Make Your Own Luck

Richard Connor

THERE’S A FAMOUS quote that’s often attributed to Thomas Jefferson: “I’m a great believer in luck, and I find the harder I work the more I have of it.”

Making your own luck is a concept I’ve long believed in, and have written about before. Clearly, luck plays a role in all human endeavors—finances especially. I’m particularly intrigued by the intersection of luck and hard work. But how exactly can we add to our store of good luck?

The answer may lie with a concept called “luck surface area.” The term immediately grabbed me, perhaps because it has a tangible feel to it. It was invented by Jason Roberts, an entrepreneur and coder in Southern California. In a blog post, Roberts describes it as “the amount of serendipity that will occur in your life.”

He writes that luck surface area “is directly proportional to the degree to which you do something you’re passionate about combined with the total number of people to whom this is effectively communicated.”

Roberts reduces his concept to a simple equation: L = D x T. In this equation, L is luck, D is doing and T is telling. Roberts believes that by passionately doing something, you’ll develop an expertise that’s valuable. But without communicating that expertise to others, it may go unnoticed or unused, hence the need for telling.

The more people who know of your abilities, the greater the chance someone will want to employ them. It may not be in a way we expect. It could be purely serendipitous.

Although Roberts developed luck surface area as a mental model for entrepreneurs, I think it can be applied to many areas of our lives. In our careers, the more we’ve done and can do, the more value we represent. By telling people you’re open to new opportunities, and by telling them about your skills and accomplishments, you increase your chances of discovering a great job.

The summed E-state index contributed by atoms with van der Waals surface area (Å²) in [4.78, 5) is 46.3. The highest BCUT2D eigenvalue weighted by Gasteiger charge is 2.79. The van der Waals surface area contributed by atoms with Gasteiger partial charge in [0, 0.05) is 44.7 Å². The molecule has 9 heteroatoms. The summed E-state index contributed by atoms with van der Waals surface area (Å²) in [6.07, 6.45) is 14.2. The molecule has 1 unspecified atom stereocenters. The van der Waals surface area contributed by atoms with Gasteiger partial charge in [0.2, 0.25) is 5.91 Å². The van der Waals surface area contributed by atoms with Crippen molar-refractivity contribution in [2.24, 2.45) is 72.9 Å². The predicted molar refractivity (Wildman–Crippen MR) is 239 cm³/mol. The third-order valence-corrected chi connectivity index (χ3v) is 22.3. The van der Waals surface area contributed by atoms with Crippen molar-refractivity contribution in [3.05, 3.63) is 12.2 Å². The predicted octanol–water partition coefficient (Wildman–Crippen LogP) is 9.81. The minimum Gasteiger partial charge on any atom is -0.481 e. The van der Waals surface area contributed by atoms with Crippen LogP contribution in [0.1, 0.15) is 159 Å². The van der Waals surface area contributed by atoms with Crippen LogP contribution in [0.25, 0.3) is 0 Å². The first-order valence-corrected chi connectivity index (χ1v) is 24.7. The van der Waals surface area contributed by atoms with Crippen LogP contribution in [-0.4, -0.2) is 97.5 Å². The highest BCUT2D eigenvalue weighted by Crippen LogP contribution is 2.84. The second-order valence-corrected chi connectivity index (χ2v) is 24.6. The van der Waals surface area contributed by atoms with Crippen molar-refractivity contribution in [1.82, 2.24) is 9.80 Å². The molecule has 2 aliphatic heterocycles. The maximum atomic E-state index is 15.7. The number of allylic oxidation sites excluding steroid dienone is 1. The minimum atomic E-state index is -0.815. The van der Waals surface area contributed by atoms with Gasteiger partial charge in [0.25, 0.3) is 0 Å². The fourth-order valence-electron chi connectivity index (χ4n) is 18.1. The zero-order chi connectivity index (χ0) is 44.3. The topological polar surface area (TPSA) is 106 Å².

The same is true of our financial lives. We can dig in and learn as much as possible, then start investing and building expertise. When we share our passion with others, we find like-minded people. They, in turn, share their experience and expertise with us. This can lead to opportunities we never would have expected.

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1 year ago

But without communicating that expertise to others, it may go unnoticed or unused, hence the need for telling.”

Humans don’t need to be told to go and communicate that which they’re passionate about. Humans are social animals. This isn’t new. Ask Aristotle. Communicating what one is passionate about is part and parcel of being passionate. Communitarianism–which has it that we’re now alienated and isolated from each other, and need to be rescued from this condition–has subverted sound reasoning.

Roboticus Aquarius
Roboticus Aquarius
1 year ago

Great article! I’ve been accused of being lucky, and I accept the accusation, though perhaps in a different spirit than intended.

I too find that luck is as much a result of effort and outlook as anything else. Better said, as posted in my high school weight room: “Luck is when preparation meets opportunity”.

Lucky people often see themselves as lucky, and tend to be consistently lucky, which implies a certain skill or process that yields a consistent result.

I think a lot of people really struggle to see past their object of focus and find opportunity. It’s like that video that was shown to people where a guy in a gorilla suit walks past a bunch of people, and the video observers fail to even see the gorilla because they are so task-focused.

I also like the D x T model. It’s not always easy to articulate your interests and make the real world practical connections, but I am convinced that it is worthwhile.

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